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Rep. Greene Apologizes, Tours Holocaust Museum After Comparing COVID Safety Rules to Nazi Genocide

© AFP 2023 / DUSTIN CHAMBERSU.S. Rep. Marjorie Taylor Greene (R-GA) speaks during an "America First" rally in Dalton, Georgia, U.S. May 27, 2021
U.S. Rep. Marjorie Taylor Greene (R-GA) speaks during an America First rally in Dalton, Georgia, U.S. May 27, 2021 - Sputnik International, 1920, 15.06.2021
Since the COVID-19 pandemic began, comparisons to the Holocaust have increased, including references to both the mass death of the pandemic and the genocide, as well as between yellow Star of David badges and various safety requirements made by health authorities, driving some Jewish figures to ask that the offensive comparisons stop.

Georgia Republican congresswoman Rep. Marjorie Taylor Greene on Monday apologized for comments she made last month comparing COVID-19 health safety rules and the Holocaust, claiming that she had educated herself on the Nazi genocide of the Jewish people in Europe and of other minority groups by visiting Washington DC’s Holocaust Memorial Museum.

“I have made a mistake and it’s really bothered me for a couple of weeks now, and so I definitely want to own it,” Greene said Monday outside the US Capitol building. 

“The horrors of the Holocaust are something that some people don’t even believe happened, and some people deny but there is no comparison to the Holocaust,” she said,” and there are words that I have said remarks that I’ve made, that I know are offensive, and for that I want to apologize; antisemitism is true hate, and I saw that today at the Holocaust Museum.”

“And I think it’s something that we should all remember and never forget. So I just wanted to come here today and say that I’m truly sorry for offending people with remarks about the Holocaust, there’s no comparison. There never ever will be.”

Located next to the Smithsonian Institution museums in Washington DC, the Holocaust Museum is a separate facility, opened in 1993. It contains a trove of archival documents and artifacts, and contains replicas of various aspects of the genocide, including a boxcar used to ship Jews to concentration camps, that visitors explore as part of a narrative history of Jews in 1930s and 1940s Europe.

In late May, Greene made a series of comments comparing various COVID-19 health safety rules to the Holocaust, in particular the yellow Star of David badges that Jews were required to wear in Nazi Germany and across Nazi-occupied parts of Europe beginning in 1941 in order to humiliate and socially ostracize them prior to their deportation to ghettos or concentration camps.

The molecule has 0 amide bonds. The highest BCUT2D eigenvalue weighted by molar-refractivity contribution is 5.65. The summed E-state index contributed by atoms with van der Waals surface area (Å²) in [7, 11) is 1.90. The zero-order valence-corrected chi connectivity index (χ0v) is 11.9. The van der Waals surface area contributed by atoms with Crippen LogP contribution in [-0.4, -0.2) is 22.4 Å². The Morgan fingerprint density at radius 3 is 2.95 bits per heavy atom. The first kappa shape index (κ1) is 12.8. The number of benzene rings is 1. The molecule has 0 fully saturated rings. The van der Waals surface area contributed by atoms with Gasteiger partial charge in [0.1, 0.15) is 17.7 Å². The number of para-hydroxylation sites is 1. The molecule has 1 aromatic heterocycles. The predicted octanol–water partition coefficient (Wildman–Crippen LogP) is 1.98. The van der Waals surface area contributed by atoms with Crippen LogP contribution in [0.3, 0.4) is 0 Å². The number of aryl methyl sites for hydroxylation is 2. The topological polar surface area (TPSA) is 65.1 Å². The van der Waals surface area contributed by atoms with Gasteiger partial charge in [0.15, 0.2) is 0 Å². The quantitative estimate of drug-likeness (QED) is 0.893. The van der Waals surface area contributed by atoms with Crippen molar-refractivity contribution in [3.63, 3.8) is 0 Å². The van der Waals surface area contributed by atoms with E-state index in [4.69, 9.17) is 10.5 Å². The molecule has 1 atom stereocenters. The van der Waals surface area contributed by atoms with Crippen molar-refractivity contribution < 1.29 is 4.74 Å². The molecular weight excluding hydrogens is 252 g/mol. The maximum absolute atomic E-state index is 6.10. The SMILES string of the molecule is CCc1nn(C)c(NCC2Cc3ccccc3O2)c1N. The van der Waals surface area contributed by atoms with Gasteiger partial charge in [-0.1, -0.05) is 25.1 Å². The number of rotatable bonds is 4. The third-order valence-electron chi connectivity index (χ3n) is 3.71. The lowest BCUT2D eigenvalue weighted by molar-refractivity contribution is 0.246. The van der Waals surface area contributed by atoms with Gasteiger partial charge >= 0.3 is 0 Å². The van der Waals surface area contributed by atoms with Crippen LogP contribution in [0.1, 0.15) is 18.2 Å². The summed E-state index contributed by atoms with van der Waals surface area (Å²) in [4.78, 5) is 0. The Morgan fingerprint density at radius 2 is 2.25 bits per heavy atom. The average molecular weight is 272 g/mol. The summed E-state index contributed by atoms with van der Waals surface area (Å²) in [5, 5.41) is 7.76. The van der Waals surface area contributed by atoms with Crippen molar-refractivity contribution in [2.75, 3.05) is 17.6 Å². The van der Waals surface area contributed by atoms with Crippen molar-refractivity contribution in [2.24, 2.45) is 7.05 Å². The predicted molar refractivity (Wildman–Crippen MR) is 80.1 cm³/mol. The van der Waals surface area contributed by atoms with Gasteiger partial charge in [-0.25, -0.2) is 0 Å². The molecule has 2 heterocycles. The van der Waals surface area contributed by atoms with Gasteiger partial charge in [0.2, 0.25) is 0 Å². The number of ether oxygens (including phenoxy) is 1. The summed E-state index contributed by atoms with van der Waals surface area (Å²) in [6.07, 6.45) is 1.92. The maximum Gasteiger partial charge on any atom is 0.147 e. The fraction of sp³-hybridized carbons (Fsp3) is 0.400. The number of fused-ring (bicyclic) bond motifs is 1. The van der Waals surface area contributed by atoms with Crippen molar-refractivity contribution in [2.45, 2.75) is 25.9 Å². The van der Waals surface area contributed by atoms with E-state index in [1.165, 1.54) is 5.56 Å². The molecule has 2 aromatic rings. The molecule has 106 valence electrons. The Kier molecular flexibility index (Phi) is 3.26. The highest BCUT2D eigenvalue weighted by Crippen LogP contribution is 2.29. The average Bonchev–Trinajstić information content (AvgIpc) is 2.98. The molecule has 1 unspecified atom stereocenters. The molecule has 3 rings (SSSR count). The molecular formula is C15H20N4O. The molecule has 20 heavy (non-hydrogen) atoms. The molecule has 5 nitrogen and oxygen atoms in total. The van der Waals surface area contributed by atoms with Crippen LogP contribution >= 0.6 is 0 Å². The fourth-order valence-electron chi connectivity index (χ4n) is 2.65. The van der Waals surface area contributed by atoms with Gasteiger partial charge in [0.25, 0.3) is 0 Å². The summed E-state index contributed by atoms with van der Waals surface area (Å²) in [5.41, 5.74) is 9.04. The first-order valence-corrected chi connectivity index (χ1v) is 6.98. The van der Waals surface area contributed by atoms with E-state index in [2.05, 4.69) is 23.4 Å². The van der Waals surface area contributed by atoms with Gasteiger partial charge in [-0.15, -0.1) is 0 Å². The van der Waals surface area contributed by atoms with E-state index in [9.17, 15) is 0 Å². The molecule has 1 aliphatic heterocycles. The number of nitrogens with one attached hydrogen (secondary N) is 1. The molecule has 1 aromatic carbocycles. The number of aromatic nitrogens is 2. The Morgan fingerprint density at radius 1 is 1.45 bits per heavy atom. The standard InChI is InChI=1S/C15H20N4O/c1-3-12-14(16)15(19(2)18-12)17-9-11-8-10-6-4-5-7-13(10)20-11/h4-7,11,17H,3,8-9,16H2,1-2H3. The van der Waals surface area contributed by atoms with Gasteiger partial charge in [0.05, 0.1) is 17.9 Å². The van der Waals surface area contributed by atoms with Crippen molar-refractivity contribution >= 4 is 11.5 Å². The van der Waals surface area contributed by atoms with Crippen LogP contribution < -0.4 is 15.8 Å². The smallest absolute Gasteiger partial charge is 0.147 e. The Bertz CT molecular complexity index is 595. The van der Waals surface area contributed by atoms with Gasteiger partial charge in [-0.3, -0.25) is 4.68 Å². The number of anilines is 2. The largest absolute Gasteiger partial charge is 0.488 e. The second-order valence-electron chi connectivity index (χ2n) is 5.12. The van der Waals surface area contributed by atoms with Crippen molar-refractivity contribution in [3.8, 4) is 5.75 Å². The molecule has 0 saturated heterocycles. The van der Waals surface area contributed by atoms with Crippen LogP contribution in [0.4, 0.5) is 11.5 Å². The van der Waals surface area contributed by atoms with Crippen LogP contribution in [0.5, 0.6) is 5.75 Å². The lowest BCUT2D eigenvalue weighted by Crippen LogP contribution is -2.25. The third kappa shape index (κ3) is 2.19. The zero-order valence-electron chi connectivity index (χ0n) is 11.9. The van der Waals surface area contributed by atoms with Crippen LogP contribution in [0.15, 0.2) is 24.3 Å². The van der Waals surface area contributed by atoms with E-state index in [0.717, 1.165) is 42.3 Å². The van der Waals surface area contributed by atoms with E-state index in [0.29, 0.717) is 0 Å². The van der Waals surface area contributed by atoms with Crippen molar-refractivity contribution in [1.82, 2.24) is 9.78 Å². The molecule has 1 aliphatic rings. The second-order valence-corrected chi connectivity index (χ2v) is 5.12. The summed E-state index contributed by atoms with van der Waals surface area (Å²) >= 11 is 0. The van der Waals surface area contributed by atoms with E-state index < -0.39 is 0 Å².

On May 21, Greene told David Brody, the Christian Broadcasting Network’s chief political analyst, on his podcast, that US Speaker of the House Nancy Pelosi was “mentally ill” after establishing a rule that House members must wear masks on the chamber floor if they cannot provide proof of having been vaccinated against COVID-19.

​“You know, we can look back at a time in history where people were told to wear a gold star. And they were definitely treated like second-class citizens, so much so that they were put in trains and taken to gas chambers in Nazi Germany. And this is exactly the type of abuse that Nancy Pelosi is talking about,” Greene told Brody.

After the American Jewish Congress lobbyist group demanded she retract her comments and apologize, Greene doubled down, telling NBC that “Any rational Jewish person didn’t like what happened in Nazi Germany, and any rational Jewish person doesn’t like what’s happening with overbearing mask mandates and overbearing vaccine policies.”

That same day, May 25, Greene tweeted another comparison in which she said that a grocery store adding badges to its name tags for employees who have been fully vaccinated was like the infamous yellow “Jew” badges.

​“Vaccinated employees get a vaccination logo just like the Nazi’s forced Jewish people to wear a gold star,” she tweeted. “Vaccine passports & mask mandates create discrimination against unvaxxed people who trust their immune systems to a virus that is 99% survivable.”

Greene’s comments aroused fury across the political spectrum. House Minority Leader Rep. Kevin McCarthy (R-CA) called it “appalling” and “deeply troubling,” while Rep. Liz Cheney (R-WY) called it “evil lunacy.” Democrats prepared a formal censure for her comments.

Greene isn’t the only politician to make the comparison, however, as Rep. Madison Cawthorn (R-NC) in March said that vaccine passports “smack of 1940s Nazi Germany. We must make every effort to keep America from becoming a 'show your papers society.’” In the same month, Richard Grenell, a US ambassador to Germany under the former US president, Donald Trump, tweeted a meme from the 2009 film ‘Inglourious Basterds” that compared unvaccinated people to Jews hiding from Nazis.

​An estimated six million Jews were murdered in the Nazi genocide, alongside another 5.5 million victims from various minorities, including Roma, Slavs, LGBTQ people, and communists.

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